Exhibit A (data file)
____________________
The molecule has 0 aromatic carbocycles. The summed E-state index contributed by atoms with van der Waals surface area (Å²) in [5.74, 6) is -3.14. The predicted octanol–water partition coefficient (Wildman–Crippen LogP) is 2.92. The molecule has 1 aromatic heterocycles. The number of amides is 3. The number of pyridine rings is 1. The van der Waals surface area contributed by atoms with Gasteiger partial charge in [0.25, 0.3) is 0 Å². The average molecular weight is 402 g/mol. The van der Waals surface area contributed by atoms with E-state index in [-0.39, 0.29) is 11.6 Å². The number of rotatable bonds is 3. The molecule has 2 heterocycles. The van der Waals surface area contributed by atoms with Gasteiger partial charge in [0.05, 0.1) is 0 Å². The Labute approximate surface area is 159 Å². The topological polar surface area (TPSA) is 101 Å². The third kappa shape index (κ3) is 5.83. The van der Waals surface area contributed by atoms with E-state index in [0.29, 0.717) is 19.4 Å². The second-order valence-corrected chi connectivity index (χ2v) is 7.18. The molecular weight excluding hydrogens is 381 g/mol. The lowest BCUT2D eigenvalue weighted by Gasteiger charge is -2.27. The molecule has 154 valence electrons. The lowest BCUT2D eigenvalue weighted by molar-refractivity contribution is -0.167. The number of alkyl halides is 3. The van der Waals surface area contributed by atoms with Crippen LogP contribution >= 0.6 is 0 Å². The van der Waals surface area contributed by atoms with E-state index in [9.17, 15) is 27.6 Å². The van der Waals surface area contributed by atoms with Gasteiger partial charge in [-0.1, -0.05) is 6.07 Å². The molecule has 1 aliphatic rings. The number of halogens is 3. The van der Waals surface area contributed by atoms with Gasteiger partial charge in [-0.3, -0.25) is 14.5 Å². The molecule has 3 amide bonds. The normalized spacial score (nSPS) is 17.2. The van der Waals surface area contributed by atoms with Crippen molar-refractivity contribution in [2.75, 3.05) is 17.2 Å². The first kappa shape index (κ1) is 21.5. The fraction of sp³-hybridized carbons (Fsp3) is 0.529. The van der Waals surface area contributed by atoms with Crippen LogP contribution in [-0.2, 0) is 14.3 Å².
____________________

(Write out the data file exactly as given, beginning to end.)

The molecule has 0 aromatic carbocycles. The summed E-state index contributed by atoms with van der Waals surface area (Å²) in [5.74, 6) is -3.14. The predicted octanol–water partition coefficient (Wildman–Crippen LogP) is 2.92. The molecule has 1 aromatic heterocycles. The number of amides is 3. The number of pyridine rings is 1. The van der Waals surface area contributed by atoms with Gasteiger partial charge in [0.25, 0.3) is 0 Å². The average molecular weight is 402 g/mol. The van der Waals surface area contributed by atoms with E-state index in [-0.39, 0.29) is 11.6 Å². The number of rotatable bonds is 3. The molecule has 2 heterocycles. The van der Waals surface area contributed by atoms with Gasteiger partial charge in [0.05, 0.1) is 0 Å². The Labute approximate surface area is 159 Å². The topological polar surface area (TPSA) is 101 Å². The third kappa shape index (κ3) is 5.83. The van der Waals surface area contributed by atoms with E-state index in [0.29, 0.717) is 19.4 Å². The second-order valence-corrected chi connectivity index (χ2v) is 7.18. The molecular weight excluding hydrogens is 381 g/mol. The lowest BCUT2D eigenvalue weighted by Gasteiger charge is -2.27. The molecule has 154 valence electrons. The lowest BCUT2D eigenvalue weighted by molar-refractivity contribution is -0.167. The number of alkyl halides is 3. The van der Waals surface area contributed by atoms with Crippen LogP contribution >= 0.6 is 0 Å². The van der Waals surface area contributed by atoms with E-state index in [9.17, 15) is 27.6 Å². The van der Waals surface area contributed by atoms with Gasteiger partial charge in [-0.1, -0.05) is 6.07 Å². The molecule has 1 aliphatic rings. The number of halogens is 3. The van der Waals surface area contributed by atoms with Gasteiger partial charge in [-0.3, -0.25) is 14.5 Å². The molecule has 3 amide bonds. The normalized spacial score (nSPS) is 17.2. The van der Waals surface area contributed by atoms with Crippen molar-refractivity contribution in [2.75, 3.05) is 17.2 Å². The first kappa shape index (κ1) is 21.5. The fraction of sp³-hybridized carbons (Fsp3) is 0.529. The van der Waals surface area contributed by atoms with Crippen LogP contribution in [-0.2, 0) is 14.3 Å².